There are five learning goals for students which are guided by four arenas explained below. Learning goals are a framework for looking at real-world concepts and abilities necessary to being a successful, well-rounded person. … Good project work incorporates many overlapping elements of the learning goals.
- Empirical reasoning – How do I prove it?
This goal is to think like a scientist: to use empirical evidence and a logical process to make decisions and to evaluate hypotheses. …
- Personal qualities – What do I bring to this process?
This goal is to be the best you can be: to demonstrate respect, responsibility, organization, leadership, and to reflect on your abilities and strive for improvement.
- Quantitative reasoning – How do I measure, compare or represent it?
This goal is to think like a mathematician: to understand numbers, to analyze uncertainty, to comprehend the properties of shapes, and to study how things change over time.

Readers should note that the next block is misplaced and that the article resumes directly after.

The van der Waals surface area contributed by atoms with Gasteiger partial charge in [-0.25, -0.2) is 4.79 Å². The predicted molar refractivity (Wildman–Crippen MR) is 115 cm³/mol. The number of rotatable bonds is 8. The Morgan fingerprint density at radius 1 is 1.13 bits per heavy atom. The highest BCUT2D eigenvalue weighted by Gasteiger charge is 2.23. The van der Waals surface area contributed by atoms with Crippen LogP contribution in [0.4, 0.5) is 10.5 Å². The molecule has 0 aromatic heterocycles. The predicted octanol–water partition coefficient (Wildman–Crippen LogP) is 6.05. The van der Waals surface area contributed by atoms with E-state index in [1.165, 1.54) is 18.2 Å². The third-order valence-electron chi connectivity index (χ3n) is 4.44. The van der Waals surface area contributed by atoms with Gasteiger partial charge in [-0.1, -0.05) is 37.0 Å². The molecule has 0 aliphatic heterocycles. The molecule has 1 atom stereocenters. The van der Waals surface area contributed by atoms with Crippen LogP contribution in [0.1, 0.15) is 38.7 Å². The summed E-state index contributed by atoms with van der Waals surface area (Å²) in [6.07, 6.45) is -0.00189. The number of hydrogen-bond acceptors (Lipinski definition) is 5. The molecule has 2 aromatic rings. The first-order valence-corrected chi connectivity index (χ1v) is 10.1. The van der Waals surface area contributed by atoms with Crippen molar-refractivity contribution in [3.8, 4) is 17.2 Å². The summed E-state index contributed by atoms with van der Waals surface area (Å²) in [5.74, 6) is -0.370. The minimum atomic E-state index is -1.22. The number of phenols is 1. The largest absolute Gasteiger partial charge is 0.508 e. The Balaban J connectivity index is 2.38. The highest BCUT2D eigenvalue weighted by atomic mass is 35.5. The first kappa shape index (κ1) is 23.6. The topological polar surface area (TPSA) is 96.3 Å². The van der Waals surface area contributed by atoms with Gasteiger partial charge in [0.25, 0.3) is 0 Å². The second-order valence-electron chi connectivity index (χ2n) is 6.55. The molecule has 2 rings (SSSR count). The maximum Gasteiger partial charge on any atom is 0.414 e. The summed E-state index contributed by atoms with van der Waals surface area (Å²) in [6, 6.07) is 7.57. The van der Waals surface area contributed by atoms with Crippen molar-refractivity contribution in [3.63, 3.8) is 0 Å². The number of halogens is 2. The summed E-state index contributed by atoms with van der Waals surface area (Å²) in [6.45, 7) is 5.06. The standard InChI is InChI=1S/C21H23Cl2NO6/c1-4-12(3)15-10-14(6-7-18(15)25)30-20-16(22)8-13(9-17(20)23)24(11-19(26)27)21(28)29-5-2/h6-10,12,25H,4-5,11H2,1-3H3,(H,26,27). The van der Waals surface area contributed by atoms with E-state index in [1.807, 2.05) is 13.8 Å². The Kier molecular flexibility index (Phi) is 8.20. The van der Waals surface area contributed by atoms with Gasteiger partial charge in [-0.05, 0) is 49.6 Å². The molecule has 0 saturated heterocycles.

- Social reasoning – What are other people’s perspectives on this?
This goal is to think like an historian or anthropologist: to see diverse perspectives, to understand social issues, to explore ethics, and to look at issues historically.
- Communication – How do I take in and express ideas?
This goal is to be a great communicator: to understand your audience, to write, read, speak and listen well, to use technology and artistic expression to communicate, and to be exposed to another language.
Here is what student learning looks like in these four arenas.